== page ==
- The Washington Times - Monday, May 6, 2002

Her face is hauntingly normal. With an olive complexion, bright brown eyes and red lipstick, Ayat Akhras, 18, looks like just another teen-ager.
On March 29, the young Palestinian woman strapped a belt of explosives to her slender body and walked into a Jerusalem supermarket. Her suicide mission claimed the life of a store security guard and a 17-year-old Jewish girl.
What struck the world was not the violence of the attack. Such bombings in the embattled region this year had become a terrifyingly common event.
Instead, Miss Akhras, recruited by the al-Aqsa Martyrs Brigade, drew attention for her young age and her role in what some have identified as a growing regional trend the female suicide bomber.
To date this year, three women have chosen to join the legions of young men who martyr themselves in attempts to kill or injure Israeli soldiers or civilians in the name of occupied Palestine. But historians and defense specialists say the role of the female soldier, guerrilla or terrorist is nothing new.
"Women have been involved in this kind of violence since the beginning of time," said Amy Caiazza, study director of the Washington-based Institute for Women's Policy Research.
"Soldiers don't want to shoot their mother or their wife. They're going to hesitate a second before they kill a woman. Women have been able to exploit that stereotype and become very dangerous and very lethal fighters."
It's exactly the gender stereotypes that can allow the so-called "second sex" to be so deadly. Women, who in times of war and political upheaval are portrayed as victims or shown only as peace negotiators, are seldom seen as militants, even by the men against whom they fight.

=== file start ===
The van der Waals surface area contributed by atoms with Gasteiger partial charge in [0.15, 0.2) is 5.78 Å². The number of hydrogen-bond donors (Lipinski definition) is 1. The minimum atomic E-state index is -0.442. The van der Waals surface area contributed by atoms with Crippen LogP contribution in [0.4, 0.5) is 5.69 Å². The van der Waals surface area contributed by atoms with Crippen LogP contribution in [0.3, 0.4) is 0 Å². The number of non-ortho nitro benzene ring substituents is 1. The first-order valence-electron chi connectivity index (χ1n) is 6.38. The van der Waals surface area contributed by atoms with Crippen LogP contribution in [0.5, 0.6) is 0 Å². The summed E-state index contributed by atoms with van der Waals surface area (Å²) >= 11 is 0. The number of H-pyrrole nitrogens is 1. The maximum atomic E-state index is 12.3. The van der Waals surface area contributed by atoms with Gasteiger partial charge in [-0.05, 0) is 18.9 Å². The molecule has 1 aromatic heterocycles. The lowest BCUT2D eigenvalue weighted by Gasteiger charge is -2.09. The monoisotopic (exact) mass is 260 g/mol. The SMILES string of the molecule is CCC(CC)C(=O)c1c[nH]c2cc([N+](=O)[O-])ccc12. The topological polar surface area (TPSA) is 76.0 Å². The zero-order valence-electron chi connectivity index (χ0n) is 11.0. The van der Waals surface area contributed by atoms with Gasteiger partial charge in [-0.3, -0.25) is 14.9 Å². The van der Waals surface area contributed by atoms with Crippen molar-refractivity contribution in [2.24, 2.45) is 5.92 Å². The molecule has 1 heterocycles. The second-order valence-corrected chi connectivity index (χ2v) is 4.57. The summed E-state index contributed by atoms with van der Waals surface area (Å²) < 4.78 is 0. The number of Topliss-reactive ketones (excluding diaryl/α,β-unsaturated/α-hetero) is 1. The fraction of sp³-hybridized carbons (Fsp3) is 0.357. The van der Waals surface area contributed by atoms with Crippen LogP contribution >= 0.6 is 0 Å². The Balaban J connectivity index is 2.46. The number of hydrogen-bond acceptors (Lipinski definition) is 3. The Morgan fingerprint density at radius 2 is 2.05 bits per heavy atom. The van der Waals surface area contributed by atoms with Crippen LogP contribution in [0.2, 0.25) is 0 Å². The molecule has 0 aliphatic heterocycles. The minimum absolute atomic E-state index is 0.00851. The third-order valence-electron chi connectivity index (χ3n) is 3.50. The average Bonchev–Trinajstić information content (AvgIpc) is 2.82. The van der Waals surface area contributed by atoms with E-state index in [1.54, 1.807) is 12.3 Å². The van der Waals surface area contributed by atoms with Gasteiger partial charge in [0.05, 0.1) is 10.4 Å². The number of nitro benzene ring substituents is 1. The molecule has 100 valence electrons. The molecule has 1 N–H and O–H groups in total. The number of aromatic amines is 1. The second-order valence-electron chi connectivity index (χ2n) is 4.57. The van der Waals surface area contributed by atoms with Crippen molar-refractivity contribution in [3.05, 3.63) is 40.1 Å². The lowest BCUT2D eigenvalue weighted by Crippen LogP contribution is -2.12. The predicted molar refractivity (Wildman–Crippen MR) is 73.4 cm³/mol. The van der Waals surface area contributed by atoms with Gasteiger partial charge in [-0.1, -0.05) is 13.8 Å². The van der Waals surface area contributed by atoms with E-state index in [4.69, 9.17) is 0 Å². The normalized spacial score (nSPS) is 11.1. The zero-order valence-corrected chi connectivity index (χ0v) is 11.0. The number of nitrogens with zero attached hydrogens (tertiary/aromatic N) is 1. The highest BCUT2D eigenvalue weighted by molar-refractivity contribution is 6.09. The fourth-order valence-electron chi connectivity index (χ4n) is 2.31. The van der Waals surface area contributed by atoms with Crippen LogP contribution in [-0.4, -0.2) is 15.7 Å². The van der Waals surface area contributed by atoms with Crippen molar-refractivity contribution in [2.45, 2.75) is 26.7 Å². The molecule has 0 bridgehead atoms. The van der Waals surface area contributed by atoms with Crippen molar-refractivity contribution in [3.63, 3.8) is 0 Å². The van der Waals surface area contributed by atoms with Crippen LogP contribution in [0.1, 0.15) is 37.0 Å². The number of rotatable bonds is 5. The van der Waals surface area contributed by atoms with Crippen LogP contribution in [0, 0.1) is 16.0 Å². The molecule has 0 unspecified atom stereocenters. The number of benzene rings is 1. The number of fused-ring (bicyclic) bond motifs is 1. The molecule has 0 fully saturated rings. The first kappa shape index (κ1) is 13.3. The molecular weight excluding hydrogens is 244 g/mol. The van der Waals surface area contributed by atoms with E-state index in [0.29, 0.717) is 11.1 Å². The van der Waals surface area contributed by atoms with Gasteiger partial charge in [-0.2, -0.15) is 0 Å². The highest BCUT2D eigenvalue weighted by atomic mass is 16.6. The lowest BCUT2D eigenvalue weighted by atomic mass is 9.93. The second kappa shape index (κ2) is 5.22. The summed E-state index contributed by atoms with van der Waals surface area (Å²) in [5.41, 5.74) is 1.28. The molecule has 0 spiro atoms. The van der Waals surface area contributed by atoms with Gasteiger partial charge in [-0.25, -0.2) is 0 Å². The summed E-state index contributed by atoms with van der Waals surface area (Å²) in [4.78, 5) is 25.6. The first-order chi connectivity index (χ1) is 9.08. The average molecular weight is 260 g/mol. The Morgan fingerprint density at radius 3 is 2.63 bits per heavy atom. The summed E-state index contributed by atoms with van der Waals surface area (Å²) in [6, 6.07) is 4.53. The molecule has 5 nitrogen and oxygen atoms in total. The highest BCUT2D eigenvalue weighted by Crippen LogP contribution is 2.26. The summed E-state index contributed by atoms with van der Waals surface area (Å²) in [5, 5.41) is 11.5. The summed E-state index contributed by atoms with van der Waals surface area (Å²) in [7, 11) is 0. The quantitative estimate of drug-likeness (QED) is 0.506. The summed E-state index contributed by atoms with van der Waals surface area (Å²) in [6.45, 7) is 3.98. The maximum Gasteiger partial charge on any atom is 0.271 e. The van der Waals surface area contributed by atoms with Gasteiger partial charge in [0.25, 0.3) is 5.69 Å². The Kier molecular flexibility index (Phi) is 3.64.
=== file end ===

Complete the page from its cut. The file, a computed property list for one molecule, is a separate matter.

"Western civilization still looks at the woman as the homemaker, the mother, the good, warm person," said Gary Perlstein, an international terrorism expert and professor at Portland State University in Oregon. "That means if there's not a suspicion on their minds that this woman could be carrying a bomb, they may hesitate. And that hesitation could mean their lives and the lives of others. A woman is a good way of getting a bomb through reasonably tight security."
Physical strength isn't a necessity for women to be capable at guerrilla warfare either. A strong will not necessarily muscle is the tool that's needed to detonate a bomb.
Some of the most notorious terrorist groups of the 1960s had female members Germany's Baader-Meinhof gang, Italy's Red Brigades, and the Symbionese Liberation Army and the Weather Underground in the United States.
While guerrilla women and their counterparts in organized armies aren't the rule, they are certainly far from the exception, experts say.
In recent times, female fighters have been particularly active in Central and South America, said Antonio de la Cova, a professor of Latin American studies at Rose-Hulman Institute of Technology in Indiana and an expert in the region's mercenary movements.
Women have been key fighters in the guerrilla struggles in Nicaragua, Cuba, Colombia and Peru, Mr. De la Cova said.
Almost 30 percent of the Sandinista forces, a group that brought down the 1970s Somoza dictatorship in Nicaragua, were female, said Cynthia Enloe, a political science professor at Clark University in Worcester, Mass., and author of the book "Maneuvers: The International Politics of Militarizing Women's Lives."
But women also have a long history of participating in military campaigns in the Middle East.
Before the fall of Shah Mohammad Reza Pahlavi in Iran in 1979, women were trained in combat and fought in segregated battalions.
In Turkey, women continue to fly fighter planes, said Lory Manning, a retired U.S. Navy captain who studies women's role in the military for the Women's Research and Education Institute in Washington.
Female soldiers make up part of Israel's army. And in the 1920s through the 1940s, before the formation of the state of Israel, Jewish settler women were trained in groups such as the Palmach.
"They would defend against attacks by Palestinian forces," Capt. Manning said. "They would be involved in what you'd call today terrorist operations bombings and guerrilla operations. There's a tradition of military women in some of these societies."
One of the world's most famous female terrorists is Leila Khaled, who worked with the Popular Front for the Liberation of Palestine.